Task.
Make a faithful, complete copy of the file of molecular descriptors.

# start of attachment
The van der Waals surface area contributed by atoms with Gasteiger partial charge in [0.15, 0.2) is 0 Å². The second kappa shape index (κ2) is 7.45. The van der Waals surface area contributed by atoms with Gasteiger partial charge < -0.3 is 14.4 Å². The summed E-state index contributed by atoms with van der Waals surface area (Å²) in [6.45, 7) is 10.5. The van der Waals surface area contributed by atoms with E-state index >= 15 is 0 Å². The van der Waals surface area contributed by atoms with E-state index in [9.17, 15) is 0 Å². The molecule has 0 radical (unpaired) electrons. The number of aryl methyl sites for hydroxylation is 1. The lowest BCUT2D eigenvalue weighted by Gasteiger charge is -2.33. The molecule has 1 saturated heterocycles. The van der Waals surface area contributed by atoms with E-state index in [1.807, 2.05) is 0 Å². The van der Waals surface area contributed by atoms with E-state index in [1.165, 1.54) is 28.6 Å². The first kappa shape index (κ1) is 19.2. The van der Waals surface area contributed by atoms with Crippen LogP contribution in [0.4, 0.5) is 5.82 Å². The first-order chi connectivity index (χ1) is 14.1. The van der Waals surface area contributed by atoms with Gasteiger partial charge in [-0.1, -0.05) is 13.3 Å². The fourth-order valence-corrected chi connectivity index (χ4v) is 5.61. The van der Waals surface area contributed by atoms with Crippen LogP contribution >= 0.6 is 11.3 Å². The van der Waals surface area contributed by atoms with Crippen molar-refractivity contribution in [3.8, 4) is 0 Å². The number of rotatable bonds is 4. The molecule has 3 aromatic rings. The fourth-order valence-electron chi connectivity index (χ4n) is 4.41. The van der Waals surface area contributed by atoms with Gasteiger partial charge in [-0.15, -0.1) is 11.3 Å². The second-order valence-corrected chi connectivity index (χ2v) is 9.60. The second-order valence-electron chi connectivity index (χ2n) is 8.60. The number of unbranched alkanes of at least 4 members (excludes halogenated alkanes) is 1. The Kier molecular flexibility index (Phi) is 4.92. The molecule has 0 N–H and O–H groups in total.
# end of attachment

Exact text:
The van der Waals surface area contributed by atoms with Gasteiger partial charge in [0.15, 0.2) is 0 Å². The second kappa shape index (κ2) is 7.45. The van der Waals surface area contributed by atoms with Gasteiger partial charge < -0.3 is 14.4 Å². The summed E-state index contributed by atoms with van der Waals surface area (Å²) in [6.45, 7) is 10.5. The van der Waals surface area contributed by atoms with E-state index >= 15 is 0 Å². The van der Waals surface area contributed by atoms with E-state index in [9.17, 15) is 0 Å². The molecule has 0 radical (unpaired) electrons. The number of aryl methyl sites for hydroxylation is 1. The lowest BCUT2D eigenvalue weighted by Gasteiger charge is -2.33. The molecule has 1 saturated heterocycles. The van der Waals surface area contributed by atoms with E-state index in [1.807, 2.05) is 0 Å². The van der Waals surface area contributed by atoms with E-state index in [1.165, 1.54) is 28.6 Å². The first kappa shape index (κ1) is 19.2. The van der Waals surface area contributed by atoms with Crippen LogP contribution in [0.4, 0.5) is 5.82 Å². The first-order chi connectivity index (χ1) is 14.1. The van der Waals surface area contributed by atoms with Gasteiger partial charge in [-0.1, -0.05) is 13.3 Å². The fourth-order valence-corrected chi connectivity index (χ4v) is 5.61. The van der Waals surface area contributed by atoms with Crippen LogP contribution >= 0.6 is 11.3 Å². The van der Waals surface area contributed by atoms with Crippen molar-refractivity contribution in [3.8, 4) is 0 Å². The number of rotatable bonds is 4. The molecule has 3 aromatic rings. The fourth-order valence-electron chi connectivity index (χ4n) is 4.41. The van der Waals surface area contributed by atoms with Gasteiger partial charge in [-0.15, -0.1) is 11.3 Å². The second-order valence-corrected chi connectivity index (χ2v) is 9.60. The second-order valence-electron chi connectivity index (χ2n) is 8.60. The number of unbranched alkanes of at least 4 members (excludes halogenated alkanes) is 1. The Kier molecular flexibility index (Phi) is 4.92. The molecule has 0 N–H and O–H groups in total.